In a city of magnificent beaches, where life is lived outdoors with rapture, the many ocean pools of Sydney represent an embarrassment of salty blessings. There are a string of some 35 of these aquamarine wonders, often set in dramatic, craggy settings along the undulating coastline, in a metropolis where swimming is a routine ritual for those by the coast.
The pools were created during a great series of public and philanthropic works in the late 19th and 20th century, sparked by the new mania for competitive swimming, and to provide protection from sharks and dangerous surf in a country where both abound. Each responds uniquely to Sydney’s topography, their waterlines rising and falling in concert with the tides. The natural pools hug the coastline in freeform curves; the man-made ones are blasted into the cliffs in cleaner, straighter lines; and many are a combination thereof. On calm days, they’re as still as bathtubs, but their crash and smolder during a big swell is one of Sydney’s most dazzling sights.
The city is unique in that most of its coveted oceanfront sits on public land, the length largely walkable without deviating from the water. Every local has their favorite pool, and you can wander the cliffs for years and still discover new ones. While its most famous (and most Instagrammed) is undeniably Icebergs at Bondi Beach, a trove of others can be found in nearby coastal suburbs. These include Bronte Baths, which is set like an asymmetrical gem into the beach and a must-visit (as is the nearby Bronte Bogey Hole, with its natural reef protected by a fairy ring of rocks). Many swear by Wylie’s Baths in neighboring Coogee, with its 180-degree views of the Pacific and jaunty, green-and-yellow awnings largely unchanged from the original 1920s visage.
Coogee also contains a series of lesser-known but equally beguiling spots. Giles Baths is a natural pool tucked almost invisibly behind a bluff and down a steep flight of stairs: for this reason, you can often swim alone on weekdays. McIver’s Baths is a tiny Eden behind a discreet sign reading “Women and Children Only”. Enormous smooth grey rocks are the perfect surface for reading, sleeping and nibbling on pastries, undisturbed but for the distant cry of seagulls, and nearby squeals of children plunging into the deep pool’s perennially cool water.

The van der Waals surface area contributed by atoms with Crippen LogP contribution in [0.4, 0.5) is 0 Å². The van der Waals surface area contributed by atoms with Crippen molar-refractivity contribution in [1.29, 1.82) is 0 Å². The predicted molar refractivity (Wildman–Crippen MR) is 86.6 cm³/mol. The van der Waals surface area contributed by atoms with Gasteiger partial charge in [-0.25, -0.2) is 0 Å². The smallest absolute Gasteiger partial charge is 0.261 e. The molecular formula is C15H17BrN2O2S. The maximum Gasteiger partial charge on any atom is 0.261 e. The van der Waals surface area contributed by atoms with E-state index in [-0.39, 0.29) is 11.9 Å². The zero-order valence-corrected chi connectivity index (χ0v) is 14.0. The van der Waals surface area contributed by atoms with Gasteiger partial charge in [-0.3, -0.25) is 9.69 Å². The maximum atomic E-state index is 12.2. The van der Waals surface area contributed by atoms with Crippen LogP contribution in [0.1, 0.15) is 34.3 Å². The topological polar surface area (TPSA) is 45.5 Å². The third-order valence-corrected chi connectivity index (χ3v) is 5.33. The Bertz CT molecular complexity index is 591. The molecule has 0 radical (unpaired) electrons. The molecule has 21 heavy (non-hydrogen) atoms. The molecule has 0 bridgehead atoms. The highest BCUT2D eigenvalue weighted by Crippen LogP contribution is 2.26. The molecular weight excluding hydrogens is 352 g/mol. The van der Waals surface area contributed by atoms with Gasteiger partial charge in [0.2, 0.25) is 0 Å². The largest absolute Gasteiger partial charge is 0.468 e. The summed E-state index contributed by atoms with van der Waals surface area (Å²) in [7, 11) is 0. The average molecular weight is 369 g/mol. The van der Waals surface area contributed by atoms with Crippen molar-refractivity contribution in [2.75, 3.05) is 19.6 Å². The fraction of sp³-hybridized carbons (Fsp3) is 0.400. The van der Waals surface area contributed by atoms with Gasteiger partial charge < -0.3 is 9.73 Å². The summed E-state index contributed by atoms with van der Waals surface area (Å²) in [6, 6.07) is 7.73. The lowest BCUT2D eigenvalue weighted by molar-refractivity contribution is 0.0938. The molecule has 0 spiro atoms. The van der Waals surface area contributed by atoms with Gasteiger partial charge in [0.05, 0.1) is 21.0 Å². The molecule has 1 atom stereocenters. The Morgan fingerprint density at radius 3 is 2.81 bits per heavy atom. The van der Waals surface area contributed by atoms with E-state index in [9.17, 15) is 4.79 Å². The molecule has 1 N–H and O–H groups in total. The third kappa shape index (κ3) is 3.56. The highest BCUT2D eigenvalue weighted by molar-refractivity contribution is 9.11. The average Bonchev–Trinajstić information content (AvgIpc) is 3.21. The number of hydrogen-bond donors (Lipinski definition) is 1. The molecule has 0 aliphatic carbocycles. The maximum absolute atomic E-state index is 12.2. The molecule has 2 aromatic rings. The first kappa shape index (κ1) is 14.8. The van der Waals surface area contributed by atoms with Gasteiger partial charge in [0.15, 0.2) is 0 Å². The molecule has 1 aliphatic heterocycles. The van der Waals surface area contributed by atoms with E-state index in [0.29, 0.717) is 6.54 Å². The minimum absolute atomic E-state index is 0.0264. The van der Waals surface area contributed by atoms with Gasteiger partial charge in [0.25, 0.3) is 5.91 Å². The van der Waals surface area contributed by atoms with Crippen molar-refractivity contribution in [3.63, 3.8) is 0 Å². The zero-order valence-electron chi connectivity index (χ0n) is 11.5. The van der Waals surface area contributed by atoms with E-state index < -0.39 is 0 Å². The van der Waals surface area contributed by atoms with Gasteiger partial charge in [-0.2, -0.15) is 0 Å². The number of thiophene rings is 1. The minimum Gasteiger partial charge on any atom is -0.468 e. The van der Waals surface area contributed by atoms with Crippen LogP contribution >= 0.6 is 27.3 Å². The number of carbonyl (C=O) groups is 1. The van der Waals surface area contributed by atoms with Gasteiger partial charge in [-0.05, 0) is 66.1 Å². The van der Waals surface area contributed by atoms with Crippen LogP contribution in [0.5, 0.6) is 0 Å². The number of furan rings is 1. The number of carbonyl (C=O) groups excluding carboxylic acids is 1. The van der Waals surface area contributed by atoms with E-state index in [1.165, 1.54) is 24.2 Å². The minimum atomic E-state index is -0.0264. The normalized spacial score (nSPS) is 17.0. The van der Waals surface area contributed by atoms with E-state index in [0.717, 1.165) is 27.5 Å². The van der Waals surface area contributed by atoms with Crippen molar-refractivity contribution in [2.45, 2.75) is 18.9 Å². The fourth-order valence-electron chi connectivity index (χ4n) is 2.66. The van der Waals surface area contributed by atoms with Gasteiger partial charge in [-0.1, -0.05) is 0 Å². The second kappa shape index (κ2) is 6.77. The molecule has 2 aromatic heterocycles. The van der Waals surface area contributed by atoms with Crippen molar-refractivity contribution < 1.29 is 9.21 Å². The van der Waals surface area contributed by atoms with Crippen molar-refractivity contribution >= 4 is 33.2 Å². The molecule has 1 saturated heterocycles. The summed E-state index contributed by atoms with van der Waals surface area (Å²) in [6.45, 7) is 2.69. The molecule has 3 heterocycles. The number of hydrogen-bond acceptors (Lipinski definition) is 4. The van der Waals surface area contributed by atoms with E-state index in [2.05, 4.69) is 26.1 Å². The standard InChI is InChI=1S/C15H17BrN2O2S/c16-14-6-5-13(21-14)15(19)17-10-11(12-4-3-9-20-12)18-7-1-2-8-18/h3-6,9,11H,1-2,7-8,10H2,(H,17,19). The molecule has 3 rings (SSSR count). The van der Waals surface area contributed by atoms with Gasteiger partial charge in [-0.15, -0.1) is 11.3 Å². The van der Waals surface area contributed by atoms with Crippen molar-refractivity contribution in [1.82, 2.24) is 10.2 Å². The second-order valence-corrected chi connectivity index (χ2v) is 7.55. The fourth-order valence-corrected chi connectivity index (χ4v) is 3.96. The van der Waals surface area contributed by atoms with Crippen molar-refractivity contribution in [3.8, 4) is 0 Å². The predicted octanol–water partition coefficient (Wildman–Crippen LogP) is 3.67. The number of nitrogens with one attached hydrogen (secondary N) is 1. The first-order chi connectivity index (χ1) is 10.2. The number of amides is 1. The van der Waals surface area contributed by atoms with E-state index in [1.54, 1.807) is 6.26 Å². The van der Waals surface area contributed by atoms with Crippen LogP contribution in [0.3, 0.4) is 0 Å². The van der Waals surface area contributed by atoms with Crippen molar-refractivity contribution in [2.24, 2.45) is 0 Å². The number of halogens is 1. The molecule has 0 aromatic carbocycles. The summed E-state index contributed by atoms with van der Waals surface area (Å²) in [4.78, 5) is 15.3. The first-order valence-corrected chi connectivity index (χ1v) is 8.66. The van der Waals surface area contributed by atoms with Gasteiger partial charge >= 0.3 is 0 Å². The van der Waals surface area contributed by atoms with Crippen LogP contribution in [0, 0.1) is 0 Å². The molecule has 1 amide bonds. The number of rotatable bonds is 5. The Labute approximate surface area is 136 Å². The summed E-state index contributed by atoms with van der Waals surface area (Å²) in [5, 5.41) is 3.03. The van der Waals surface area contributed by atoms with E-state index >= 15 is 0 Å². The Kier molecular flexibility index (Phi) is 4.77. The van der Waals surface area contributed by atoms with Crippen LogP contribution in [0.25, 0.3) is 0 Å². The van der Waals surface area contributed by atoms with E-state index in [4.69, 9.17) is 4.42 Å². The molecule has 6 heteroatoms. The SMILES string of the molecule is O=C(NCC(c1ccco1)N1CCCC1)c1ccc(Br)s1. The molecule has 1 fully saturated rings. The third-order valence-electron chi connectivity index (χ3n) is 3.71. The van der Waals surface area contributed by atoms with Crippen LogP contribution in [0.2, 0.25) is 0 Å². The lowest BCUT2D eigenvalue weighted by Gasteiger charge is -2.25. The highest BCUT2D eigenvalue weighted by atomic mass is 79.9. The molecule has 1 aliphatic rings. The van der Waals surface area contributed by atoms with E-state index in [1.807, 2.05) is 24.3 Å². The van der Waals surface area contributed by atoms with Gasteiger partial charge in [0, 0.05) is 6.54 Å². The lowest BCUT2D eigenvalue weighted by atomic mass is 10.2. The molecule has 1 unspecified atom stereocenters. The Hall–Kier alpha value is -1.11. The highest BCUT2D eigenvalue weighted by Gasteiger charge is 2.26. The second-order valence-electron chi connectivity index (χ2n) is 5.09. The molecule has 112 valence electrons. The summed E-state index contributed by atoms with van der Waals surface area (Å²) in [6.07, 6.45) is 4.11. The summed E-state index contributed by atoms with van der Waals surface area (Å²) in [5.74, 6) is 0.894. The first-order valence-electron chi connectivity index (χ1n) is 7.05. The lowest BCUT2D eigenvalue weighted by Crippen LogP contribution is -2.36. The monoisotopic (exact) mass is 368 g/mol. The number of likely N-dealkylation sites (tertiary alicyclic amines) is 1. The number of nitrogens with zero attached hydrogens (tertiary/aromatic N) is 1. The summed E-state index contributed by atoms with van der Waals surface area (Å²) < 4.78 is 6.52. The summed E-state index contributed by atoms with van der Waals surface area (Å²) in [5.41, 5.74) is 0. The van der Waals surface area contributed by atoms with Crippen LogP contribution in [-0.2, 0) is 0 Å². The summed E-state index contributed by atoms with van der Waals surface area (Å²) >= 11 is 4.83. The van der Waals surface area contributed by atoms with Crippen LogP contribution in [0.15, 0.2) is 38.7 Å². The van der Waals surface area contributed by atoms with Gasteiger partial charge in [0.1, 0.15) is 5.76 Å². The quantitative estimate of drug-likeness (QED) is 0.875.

Further afield are the Figure Eight Pools in the Royal National Park, about an hour’s drive south of Sydney. The walk can be treacherous at high tide, but low tide reveals their spectacular aquamarine curves. North Curl Curl pool on Dee Why Head is studded with a stunning natural boulder that mirrors the encompassing rock formations (and doubles as a picturesque spot to catch your breath between laps). And the 50-metre Bilgola Rockpool is best enjoyed after a hike along the South Bilgola Headland Walk, perfumed with the quintessentially Australian scents of tea tree and casuarina.
Increasingly, these natural wonders offer the opportunity for yoga and massages, and nearby places to eat and eat well; the traditional Australian beachside fare of hot chips and ice-cream making way for almond lattes, acai bowls, and coconut everything. And while all these things are nice, none of them are necessary. The pleasures of ocean baths are elemental. There’s something incredibly curative, almost monastic, about bodies of water carved into millennia-old layers of rock, smoothed by the relentless power of the waves. Listening to the ocean roar and fizz as it constantly replenishes the depths is a meditation. And the pools are living, ever-changing things, lined with moss and seaweed, surrounded by native grasses, undulating with tiny fish, and occasionally visited by dolphins and octopuses.
While the last of Sydney’s ocean pools was completed in 1960, when municipal bodies started constructing aquatic centers instead, taking a dip in one of these freely accessible public amenities among total strangers on a bakingly hot summer day remains one of the great democratizing traditions of Australian life. Indeed, on the driest continent on the planet, where the populace clings steadfastly to the coastline, they endure as immoveable monuments to the country’s vision of itself as an egalitarian, water-loving society.
Kate Scott is a writer living in Sydney.